Brewers must find production without Christian Yelich

Jessica Wong

Garrett Mitchell began his professional career up in Appleton, Wis., on Tuesday by legging out an infield single in his first at-bat and scoring his first run. Then he ended the night in highlight-reel fashion by hauling in a fly ball and throwing out a runner at second base for […]

Garrett Mitchell began his professional career up in Appleton, Wis., on Tuesday by legging out an infield single in his first at-bat and scoring his first run. Then he ended the night in highlight-reel fashion by hauling in a fly ball and throwing out a runner at second base for a game-ending double play.

Before the thought even creeps into your mind, know this: Mitchell won’t be the answer to the Brewers losing Christian Yelich again. Not yet.

While Milwaukee’s top prospect gets some Minor League games under his belt, the Brewers are fighting on with the personnel they’ve got on any given night. And they managed to make things interesting in the late innings for the second time in as many games against the Phillies before falling, 6-5, at Citizens Bank Park.

Jackie Bradley Jr. made the Phillies pay for a lineup card snafu by smacking a two-run home run in a four-run seventh inning, and Milwaukee put the tying and go-ahead runners on base in the ninth for the second straight night before Bradley flew out to end the Brewers’ third straight loss. That matches their longest skid this season.

“Obviously we would have liked the outcome to be a little different. I have to be better,” said Bradley, who has three home runs this season but is slashing .188/.248/.347. “I feel like I’ve been scuffling and I have to compete better and drive in more runs.”

“Obviously, we want Christian in the lineup,” Bradley said. “We want him playing every opportunity we have. He’s an MVP. He’s a great teammate. I’m not sure how it’s going to shake out.”

Brewers starter Eric Lauer heard the news that Yelich was back on the IL, too, even though Lauer was focused on preparing to pitch.

“I did hear that, and I noticed when he wasn’t in the lineup,” Lauer quipped. “He’s a huge bat in our lineup. It’s tough not having him but we’ve got a lot of guys who can really hit. You saw the game tonight. We’ve got hitters.”

Andrew McCutchen hit a pair of solo home runs off Lauer but it was J.T. Realmuto’s bouncer in the third inning that really changed the game, eluding Brewers third baseman Travis Shaw for a costly two-out error that turned into four unearned runs for the Phillies. Former Brewer Brad Miller delivered the big blow when he hit a high fastball, right where Lauer was trying to throw it, for a three-run home run and a 6-1 Phillies lead.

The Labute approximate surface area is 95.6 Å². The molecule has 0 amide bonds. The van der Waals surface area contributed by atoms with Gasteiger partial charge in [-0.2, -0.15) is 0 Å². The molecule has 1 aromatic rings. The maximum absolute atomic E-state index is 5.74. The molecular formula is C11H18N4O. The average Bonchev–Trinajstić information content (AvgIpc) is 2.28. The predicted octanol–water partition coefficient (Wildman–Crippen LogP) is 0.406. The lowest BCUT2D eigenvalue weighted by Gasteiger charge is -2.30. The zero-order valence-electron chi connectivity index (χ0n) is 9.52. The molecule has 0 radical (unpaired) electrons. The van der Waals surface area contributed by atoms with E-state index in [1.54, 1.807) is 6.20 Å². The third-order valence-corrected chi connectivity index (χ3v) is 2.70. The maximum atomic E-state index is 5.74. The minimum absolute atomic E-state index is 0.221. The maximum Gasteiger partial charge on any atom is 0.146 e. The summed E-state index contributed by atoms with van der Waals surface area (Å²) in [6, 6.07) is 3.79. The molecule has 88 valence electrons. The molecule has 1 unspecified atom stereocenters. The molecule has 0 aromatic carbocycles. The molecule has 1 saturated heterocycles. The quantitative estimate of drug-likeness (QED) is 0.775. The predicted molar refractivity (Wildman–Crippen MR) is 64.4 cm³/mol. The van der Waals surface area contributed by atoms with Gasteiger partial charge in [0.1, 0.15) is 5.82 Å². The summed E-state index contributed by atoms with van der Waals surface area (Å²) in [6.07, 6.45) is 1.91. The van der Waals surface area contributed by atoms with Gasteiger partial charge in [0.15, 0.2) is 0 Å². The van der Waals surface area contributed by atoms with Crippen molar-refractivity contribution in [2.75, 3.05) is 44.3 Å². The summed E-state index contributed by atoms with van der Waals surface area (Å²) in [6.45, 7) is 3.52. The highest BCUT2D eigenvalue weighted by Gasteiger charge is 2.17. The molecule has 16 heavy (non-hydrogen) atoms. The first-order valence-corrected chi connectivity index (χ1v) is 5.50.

Brewers manager Craig Counsell called it a tough play for Shaw, saying Realmuto’s bouncer was knuckling because of the way the batter had been jammed. But the box scores won’t reflect that nuance; instead they will show that in their first two games at Philadelphia, the Brewers have already surrendered six unearned runs.

Two of the Phillies’ runs in their 4-3 win on Monday were unearned because of a Luis Urías error.

Lauer rebounded to produce this pitching line: Six innings, eight hits, six runs (two earned), no walks, seven strikeouts. That allowed the Brewers to mount another comeback attempt in the seventh inning, which didn’t begin the way the Phillies had planned.

Manager Joe Girardi summoned reliever Enyel De Los Santos to the mound to replace starter Aaron Nola and was promptly informed that the right-hander wasn’t on the umpires’ lineup card produced electronically by MLB, and was thus ineligible. The same thing happened to the Brewers last month at American Family Field, when Angel Perdomo was similarly denied his season debut.

“Honestly, I kind of thought that the system needed to change a little bit because, you know, we actually had the correct card but somehow the umpires didn’t,” Counsell said.

The Brewers may have benefitted. Another reliever, David Hale, hurriedly warmed up on the field and went single, hit batsman, RBI single before he was replaced by left-hander JoJo Romero. The Brewers countered with a pinch-hitting Lorenzo Cain, who produced a run-scoring groundout to make it 6-3. Two batters later, Bradley connected on a home run to center field that made it a one-run game.

The Phillies denied the Brewers from there. With one more victory in the two remaining games, the Phillies would hand the Brewers their first series defeat on the road.

“What you’re trying to do is you’re trying to be a tough beat,” Counsell said. “I think that’s what you’re trying to be every night. Even when you lose, you try to make it as tough as you possibly can. We’re doing that, I think, against their bullpen. You need a payoff. We’ve got two more games and we need to get a payoff on that.”

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